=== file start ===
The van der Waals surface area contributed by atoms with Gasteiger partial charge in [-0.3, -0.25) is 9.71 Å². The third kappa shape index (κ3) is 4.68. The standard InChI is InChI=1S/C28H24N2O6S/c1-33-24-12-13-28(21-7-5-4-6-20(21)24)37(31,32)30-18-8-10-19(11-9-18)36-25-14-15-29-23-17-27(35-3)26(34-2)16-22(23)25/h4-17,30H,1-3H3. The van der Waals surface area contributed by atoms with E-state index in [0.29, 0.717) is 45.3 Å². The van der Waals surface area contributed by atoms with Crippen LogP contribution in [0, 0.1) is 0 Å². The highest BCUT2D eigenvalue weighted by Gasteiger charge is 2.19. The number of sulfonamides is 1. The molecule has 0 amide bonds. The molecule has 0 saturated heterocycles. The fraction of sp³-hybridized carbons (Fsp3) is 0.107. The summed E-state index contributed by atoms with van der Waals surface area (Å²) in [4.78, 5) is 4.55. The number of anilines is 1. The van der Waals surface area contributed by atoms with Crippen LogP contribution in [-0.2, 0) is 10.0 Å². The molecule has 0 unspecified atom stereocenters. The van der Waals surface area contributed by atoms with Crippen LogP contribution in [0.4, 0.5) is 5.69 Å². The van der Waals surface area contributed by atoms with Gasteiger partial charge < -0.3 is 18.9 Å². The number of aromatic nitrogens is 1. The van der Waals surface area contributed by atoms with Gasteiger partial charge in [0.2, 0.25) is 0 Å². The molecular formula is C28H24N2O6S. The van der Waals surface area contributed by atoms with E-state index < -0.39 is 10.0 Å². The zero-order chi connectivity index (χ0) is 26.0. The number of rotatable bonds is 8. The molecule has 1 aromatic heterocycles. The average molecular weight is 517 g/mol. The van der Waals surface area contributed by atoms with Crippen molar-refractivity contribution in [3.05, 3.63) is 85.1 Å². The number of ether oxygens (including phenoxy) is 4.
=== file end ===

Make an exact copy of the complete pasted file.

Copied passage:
The van der Waals surface area contributed by atoms with Gasteiger partial charge in [-0.3, -0.25) is 9.71 Å². The third kappa shape index (κ3) is 4.68. The standard InChI is InChI=1S/C28H24N2O6S/c1-33-24-12-13-28(21-7-5-4-6-20(21)24)37(31,32)30-18-8-10-19(11-9-18)36-25-14-15-29-23-17-27(35-3)26(34-2)16-22(23)25/h4-17,30H,1-3H3. The van der Waals surface area contributed by atoms with E-state index in [0.29, 0.717) is 45.3 Å². The van der Waals surface area contributed by atoms with Crippen LogP contribution in [0, 0.1) is 0 Å². The highest BCUT2D eigenvalue weighted by Gasteiger charge is 2.19. The number of sulfonamides is 1. The molecule has 0 amide bonds. The molecule has 0 saturated heterocycles. The fraction of sp³-hybridized carbons (Fsp3) is 0.107. The summed E-state index contributed by atoms with van der Waals surface area (Å²) in [4.78, 5) is 4.55. The number of anilines is 1. The van der Waals surface area contributed by atoms with Crippen LogP contribution in [-0.2, 0) is 10.0 Å². The molecule has 0 unspecified atom stereocenters. The van der Waals surface area contributed by atoms with Crippen LogP contribution in [0.4, 0.5) is 5.69 Å². The van der Waals surface area contributed by atoms with Gasteiger partial charge < -0.3 is 18.9 Å². The number of aromatic nitrogens is 1. The van der Waals surface area contributed by atoms with Gasteiger partial charge in [0.2, 0.25) is 0 Å². The molecular formula is C28H24N2O6S. The van der Waals surface area contributed by atoms with E-state index < -0.39 is 10.0 Å². The zero-order chi connectivity index (χ0) is 26.0. The number of rotatable bonds is 8. The molecule has 1 aromatic heterocycles. The average molecular weight is 517 g/mol. The van der Waals surface area contributed by atoms with Crippen molar-refractivity contribution in [3.05, 3.63) is 85.1 Å². The number of ether oxygens (including phenoxy) is 4.